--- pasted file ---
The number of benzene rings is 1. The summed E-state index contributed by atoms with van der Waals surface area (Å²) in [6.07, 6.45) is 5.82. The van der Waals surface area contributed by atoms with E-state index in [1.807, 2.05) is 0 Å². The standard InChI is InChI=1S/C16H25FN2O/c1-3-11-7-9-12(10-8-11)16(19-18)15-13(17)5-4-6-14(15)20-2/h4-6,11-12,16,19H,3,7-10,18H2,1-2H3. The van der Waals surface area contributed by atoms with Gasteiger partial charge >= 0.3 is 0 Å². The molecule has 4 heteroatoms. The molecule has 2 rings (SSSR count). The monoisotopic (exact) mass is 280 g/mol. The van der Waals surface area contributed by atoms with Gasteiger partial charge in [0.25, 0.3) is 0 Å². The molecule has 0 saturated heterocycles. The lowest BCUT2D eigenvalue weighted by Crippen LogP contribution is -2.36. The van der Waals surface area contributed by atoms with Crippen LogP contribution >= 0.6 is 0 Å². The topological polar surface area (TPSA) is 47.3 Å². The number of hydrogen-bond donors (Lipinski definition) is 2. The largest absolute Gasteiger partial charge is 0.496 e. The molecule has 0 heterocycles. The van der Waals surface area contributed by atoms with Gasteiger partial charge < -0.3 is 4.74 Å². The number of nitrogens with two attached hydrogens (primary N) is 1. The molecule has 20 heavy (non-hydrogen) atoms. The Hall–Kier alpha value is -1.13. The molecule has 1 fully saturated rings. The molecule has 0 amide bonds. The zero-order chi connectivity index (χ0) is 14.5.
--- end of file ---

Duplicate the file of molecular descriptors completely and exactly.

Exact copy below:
The number of benzene rings is 1. The summed E-state index contributed by atoms with van der Waals surface area (Å²) in [6.07, 6.45) is 5.82. The van der Waals surface area contributed by atoms with E-state index in [1.807, 2.05) is 0 Å². The standard InChI is InChI=1S/C16H25FN2O/c1-3-11-7-9-12(10-8-11)16(19-18)15-13(17)5-4-6-14(15)20-2/h4-6,11-12,16,19H,3,7-10,18H2,1-2H3. The van der Waals surface area contributed by atoms with Gasteiger partial charge >= 0.3 is 0 Å². The molecule has 4 heteroatoms. The molecule has 2 rings (SSSR count). The monoisotopic (exact) mass is 280 g/mol. The van der Waals surface area contributed by atoms with Gasteiger partial charge in [0.25, 0.3) is 0 Å². The molecule has 0 saturated heterocycles. The lowest BCUT2D eigenvalue weighted by Crippen LogP contribution is -2.36. The van der Waals surface area contributed by atoms with Crippen LogP contribution >= 0.6 is 0 Å². The topological polar surface area (TPSA) is 47.3 Å². The number of hydrogen-bond donors (Lipinski definition) is 2. The largest absolute Gasteiger partial charge is 0.496 e. The molecule has 0 heterocycles. The van der Waals surface area contributed by atoms with Gasteiger partial charge < -0.3 is 4.74 Å². The number of nitrogens with two attached hydrogens (primary N) is 1. The molecule has 20 heavy (non-hydrogen) atoms. The Hall–Kier alpha value is -1.13. The molecule has 1 fully saturated rings. The molecule has 0 amide bonds. The zero-order chi connectivity index (χ0) is 14.5.